1

felicitate

play
adjective fe·lic·i·tate \fi-ˈli-sə-ˌtāt\

Definition of felicitate

obsolete

  1. :  made happy

Origin and Etymology of felicitate

Late Latin felicitatus, past participle of felicitare to make happy, from Latin felicitas


First Known Use: 1605


2

felicitate

verb fe·lic·i·tate

Definition of felicitate

felicitated

felicitating

  1. transitive verb
  2. 1 archaic :  to make happy

  3. 2 a :  to consider happy or fortunate b :  to offer congratulations to

felicitation

play \-ˌli-sə-ˈtā-shən\ noun

felicitator

play \-ˈli-sə-ˌtā-tər\ noun

Examples of felicitate in a sentence

  1. <the other pianists rushed to felicitate the winner of the piano competition>

Did You Know?

Felix, a Latin adjective meaning "happy" or "fruitful," is the root of our English words "felicity" and "felicitate." The former is the older of the two; it dates back to the 14th century and refers to the state of being happy or to something that makes people happy. When writing King Lear, William Shakespeare was probably pleased when he thought of the word felicitate as an adjective meaning "made happy," but not everyone took a shine to it and it fell into disuse. However, people were happy to pick up "felicitate" as a verb meaning "to make happy." That meaning is now considered archaic but it was the seed for other meanings of the word. "Felicitate" eventually grew to mean "to consider happy or fortunate" and "to congratulate."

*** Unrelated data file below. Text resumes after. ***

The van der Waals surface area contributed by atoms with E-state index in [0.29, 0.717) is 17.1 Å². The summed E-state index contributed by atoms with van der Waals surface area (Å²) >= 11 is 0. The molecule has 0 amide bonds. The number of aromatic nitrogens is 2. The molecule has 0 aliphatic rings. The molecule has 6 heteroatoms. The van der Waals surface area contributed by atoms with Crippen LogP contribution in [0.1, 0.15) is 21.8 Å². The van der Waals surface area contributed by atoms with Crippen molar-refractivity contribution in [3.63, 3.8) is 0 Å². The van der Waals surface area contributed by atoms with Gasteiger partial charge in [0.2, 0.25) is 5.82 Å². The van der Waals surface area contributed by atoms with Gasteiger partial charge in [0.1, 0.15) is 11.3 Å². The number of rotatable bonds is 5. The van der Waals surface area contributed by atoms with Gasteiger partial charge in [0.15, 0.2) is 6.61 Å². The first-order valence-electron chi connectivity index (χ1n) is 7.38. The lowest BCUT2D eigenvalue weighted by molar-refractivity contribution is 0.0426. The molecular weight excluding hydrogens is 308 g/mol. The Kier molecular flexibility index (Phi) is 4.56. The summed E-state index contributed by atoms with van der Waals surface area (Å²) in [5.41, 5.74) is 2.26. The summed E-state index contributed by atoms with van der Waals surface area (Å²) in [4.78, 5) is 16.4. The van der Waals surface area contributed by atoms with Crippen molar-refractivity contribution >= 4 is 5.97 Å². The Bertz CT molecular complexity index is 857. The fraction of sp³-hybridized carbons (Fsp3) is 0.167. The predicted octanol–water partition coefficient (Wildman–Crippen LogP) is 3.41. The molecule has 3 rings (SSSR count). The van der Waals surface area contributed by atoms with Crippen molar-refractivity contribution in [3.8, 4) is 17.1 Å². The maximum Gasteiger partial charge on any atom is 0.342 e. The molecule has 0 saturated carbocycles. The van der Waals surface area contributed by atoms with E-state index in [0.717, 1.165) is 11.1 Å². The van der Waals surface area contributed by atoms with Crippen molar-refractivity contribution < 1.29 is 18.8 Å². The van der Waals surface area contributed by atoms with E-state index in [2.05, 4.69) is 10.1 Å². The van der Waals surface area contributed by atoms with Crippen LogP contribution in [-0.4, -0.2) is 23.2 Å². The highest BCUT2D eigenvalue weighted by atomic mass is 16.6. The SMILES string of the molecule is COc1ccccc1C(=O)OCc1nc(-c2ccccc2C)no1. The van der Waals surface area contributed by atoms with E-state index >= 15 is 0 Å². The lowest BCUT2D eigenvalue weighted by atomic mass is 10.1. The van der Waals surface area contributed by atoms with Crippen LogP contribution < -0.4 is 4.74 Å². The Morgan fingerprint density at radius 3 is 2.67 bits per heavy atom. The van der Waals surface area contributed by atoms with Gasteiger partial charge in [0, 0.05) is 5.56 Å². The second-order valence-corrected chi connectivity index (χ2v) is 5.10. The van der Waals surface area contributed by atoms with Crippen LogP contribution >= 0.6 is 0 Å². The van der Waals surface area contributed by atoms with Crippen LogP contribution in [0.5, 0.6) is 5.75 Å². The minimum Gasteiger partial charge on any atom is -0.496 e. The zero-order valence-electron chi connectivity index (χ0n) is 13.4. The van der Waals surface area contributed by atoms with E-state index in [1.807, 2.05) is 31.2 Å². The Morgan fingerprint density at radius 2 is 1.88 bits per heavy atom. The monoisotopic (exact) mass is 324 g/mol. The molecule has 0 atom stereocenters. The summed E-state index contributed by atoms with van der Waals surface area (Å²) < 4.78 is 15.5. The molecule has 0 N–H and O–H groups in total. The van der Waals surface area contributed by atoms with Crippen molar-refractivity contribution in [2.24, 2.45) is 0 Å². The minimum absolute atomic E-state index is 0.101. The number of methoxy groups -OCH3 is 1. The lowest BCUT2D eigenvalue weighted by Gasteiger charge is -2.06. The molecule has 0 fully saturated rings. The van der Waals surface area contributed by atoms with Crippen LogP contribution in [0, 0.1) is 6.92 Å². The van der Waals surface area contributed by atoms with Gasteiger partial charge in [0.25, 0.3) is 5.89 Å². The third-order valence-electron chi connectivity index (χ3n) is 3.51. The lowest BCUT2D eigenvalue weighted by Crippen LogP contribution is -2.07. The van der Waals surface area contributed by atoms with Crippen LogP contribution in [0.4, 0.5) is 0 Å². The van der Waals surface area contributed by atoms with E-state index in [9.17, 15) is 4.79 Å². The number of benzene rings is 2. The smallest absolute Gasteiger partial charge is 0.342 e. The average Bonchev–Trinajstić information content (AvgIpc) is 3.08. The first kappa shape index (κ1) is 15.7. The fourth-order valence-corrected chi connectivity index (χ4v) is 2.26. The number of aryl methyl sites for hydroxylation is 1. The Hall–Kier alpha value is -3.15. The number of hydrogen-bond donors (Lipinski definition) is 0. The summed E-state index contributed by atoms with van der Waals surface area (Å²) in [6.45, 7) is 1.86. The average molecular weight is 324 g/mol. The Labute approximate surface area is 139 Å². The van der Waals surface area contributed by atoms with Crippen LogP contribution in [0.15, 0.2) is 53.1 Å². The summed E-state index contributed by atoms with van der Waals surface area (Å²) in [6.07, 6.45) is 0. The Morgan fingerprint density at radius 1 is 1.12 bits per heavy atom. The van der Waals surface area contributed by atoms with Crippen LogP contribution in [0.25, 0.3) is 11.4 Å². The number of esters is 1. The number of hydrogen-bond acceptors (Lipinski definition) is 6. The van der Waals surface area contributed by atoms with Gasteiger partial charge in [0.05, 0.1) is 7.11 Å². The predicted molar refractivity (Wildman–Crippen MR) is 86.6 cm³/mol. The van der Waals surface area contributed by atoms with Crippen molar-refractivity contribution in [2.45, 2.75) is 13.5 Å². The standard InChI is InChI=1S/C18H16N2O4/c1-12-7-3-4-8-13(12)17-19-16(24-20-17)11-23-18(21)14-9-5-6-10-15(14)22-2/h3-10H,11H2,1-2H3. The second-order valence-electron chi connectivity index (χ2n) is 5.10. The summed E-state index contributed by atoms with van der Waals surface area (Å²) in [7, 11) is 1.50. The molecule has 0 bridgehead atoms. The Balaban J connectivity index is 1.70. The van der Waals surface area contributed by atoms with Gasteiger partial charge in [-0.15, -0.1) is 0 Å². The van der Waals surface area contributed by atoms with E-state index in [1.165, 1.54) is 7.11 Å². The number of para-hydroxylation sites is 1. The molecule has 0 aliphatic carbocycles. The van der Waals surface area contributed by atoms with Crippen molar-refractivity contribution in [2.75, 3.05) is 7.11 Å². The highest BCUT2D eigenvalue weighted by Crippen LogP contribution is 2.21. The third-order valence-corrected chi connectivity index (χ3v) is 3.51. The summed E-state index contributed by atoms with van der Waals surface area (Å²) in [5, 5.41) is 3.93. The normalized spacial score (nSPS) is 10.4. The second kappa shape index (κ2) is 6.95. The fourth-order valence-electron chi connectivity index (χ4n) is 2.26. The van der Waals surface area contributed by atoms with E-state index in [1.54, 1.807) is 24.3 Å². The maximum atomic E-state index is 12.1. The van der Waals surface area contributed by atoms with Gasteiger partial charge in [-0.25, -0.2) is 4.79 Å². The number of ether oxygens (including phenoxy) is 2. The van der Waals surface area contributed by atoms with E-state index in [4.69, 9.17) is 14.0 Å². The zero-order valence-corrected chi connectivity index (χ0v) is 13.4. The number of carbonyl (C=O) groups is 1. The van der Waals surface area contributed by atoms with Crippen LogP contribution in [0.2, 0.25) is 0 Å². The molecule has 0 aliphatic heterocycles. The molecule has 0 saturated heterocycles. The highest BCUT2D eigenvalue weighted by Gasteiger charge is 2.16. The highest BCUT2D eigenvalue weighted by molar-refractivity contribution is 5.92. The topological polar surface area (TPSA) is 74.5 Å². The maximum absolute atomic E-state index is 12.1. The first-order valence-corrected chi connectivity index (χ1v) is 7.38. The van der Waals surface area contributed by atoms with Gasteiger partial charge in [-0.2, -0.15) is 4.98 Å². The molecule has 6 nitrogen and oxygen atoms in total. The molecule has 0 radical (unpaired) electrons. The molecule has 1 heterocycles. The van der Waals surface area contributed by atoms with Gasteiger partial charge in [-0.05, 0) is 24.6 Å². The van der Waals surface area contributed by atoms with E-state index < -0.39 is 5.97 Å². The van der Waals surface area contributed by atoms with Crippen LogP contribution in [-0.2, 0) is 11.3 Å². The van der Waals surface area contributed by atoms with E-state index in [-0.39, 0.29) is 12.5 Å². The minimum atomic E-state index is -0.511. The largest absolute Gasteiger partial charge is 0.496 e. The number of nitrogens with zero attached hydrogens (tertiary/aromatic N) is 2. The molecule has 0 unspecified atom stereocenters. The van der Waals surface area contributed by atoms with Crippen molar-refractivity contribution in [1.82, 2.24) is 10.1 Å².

1628

First Known Use of felicitate

1628



Seen and Heard

What made you want to look up felicitate? Please tell us where you read or heard it (including the quote, if possible).

WORD OF THE DAY

to search out and expose misconduct

Get Word of the Day daily email!

WORD GAMES

Take a 3-minute break and test your skills!

  • alphabet-magnets
  • Which is the correct spelling?
Name That Thing

Test your visual vocabulary with our 10-question challenge!

TAKE THE QUIZ
SCRABBLE® Sprint

Test Your Knowledge - and learn some interesting things along the way.

TAKE THE QUIZ